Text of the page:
LT: 23, a lesbian immigrant from Texas who is living in the United Kingdom. I've been the token American friend since 2005. Have finished a MA in Scriptwriting at UEA, and I'm lucky enough to have an incredible girlfriend that supports me completely through my ridiculous writing binges.
I reblog random shit and I occasionally post some of my writing, when time allows.
Personal posts happen, as this is a personal blog.
I'm currently attempting to recover from an ED. It's a work in progress. I post about it sometimes, but with TWs if applicable.
PLEASE LET ME KNOW IF I NEED TO CHECK MY PRIVILEGE.
I'd rather know, learn and apologise than be a jackass.
that one female character that a lot of people hate and when questioned they all say “we would hate them if they were a guy too!!”
buT YOU KNOW
YOU KNOW THAT IS A PACK OF LIES
When people say they don’t want their kids ‘influenced’ by seeing homosexuality portrayed on tv, in books, in public, etc, what they’re really saying is ‘if my kid isn’t straight, I want them to be too uneducated to understand so they’ll be forced to stay in the closet and it doesn’t become my responsibility to face things that make me uncomfortable’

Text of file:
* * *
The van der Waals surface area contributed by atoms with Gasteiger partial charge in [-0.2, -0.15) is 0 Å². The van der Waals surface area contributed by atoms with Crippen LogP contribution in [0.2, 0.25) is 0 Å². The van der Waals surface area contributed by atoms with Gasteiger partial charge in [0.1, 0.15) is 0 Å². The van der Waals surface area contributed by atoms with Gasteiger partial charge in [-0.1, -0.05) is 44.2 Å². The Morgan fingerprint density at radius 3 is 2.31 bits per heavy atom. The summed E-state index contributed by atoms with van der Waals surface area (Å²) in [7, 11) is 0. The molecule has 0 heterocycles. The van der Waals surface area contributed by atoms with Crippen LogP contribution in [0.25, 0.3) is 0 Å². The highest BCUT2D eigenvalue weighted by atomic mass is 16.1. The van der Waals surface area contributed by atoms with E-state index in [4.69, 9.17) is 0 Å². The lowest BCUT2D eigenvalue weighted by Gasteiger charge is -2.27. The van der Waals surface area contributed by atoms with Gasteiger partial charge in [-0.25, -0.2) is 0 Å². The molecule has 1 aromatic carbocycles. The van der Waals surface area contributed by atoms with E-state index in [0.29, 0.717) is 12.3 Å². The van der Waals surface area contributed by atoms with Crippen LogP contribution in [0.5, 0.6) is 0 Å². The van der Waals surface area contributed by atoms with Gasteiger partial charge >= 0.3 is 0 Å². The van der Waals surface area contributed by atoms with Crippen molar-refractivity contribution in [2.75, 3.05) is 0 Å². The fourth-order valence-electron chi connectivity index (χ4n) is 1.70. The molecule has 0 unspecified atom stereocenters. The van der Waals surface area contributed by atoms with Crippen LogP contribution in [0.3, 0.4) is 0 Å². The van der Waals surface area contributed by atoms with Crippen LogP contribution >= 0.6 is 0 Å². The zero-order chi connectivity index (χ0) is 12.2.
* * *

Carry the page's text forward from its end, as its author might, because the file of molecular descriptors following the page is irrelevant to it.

(Source: dana-cardinal, via toomanyducttapetoomanyrope)
"Lots of artists can fill their work with aching homosexual tension, but no one else can make the impending sodomy look quite as classy and exquisitely dressed as Leyendecker can.” - source
Before Rockwell, a Gay Artist Defined the Perfect American Male
"Nobody had to tell J.C. Leyendecker that sex sells. Before the conservative backlash of the mid-20th century, the American public celebrated his images of sleek muscle-men, whose glistening homo-eroticism adorned endless magazine covers. Yet Leyendecker’s name is almost forgotten, whitewashed over by Norman Rockwell’s legacy of tame, small-town Americana.
"Rockwell was just an 11-year old kid when Leyendecker created the legendary “Arrow Collar Man” in 1905, used to advertise the clothing company’s miraculous detachable collars. One of America’s first recognizable sex symbols, this icon of masculinity was defined by his poise and perfection, whether on the sports field or at the dinner table. Like the Gibson Girl, the Arrow Collar Man developed a singular identity, equal parts jock and dandy, who supposedly received more fan letters than silent film heartthrob Rudolph Valentino. To top things off, Leyendecker’s men were often modeled after his lover and lifetime companion, Charles Beach, making their secret romance a front-page feature across the U.S."
- continue reading this article by Hunter Oatman-Stanford in Collectors Weekly.
Additional reading can be found at one of my favorite sites: Gay Influence.
J.C. Leyendecker in 1895.
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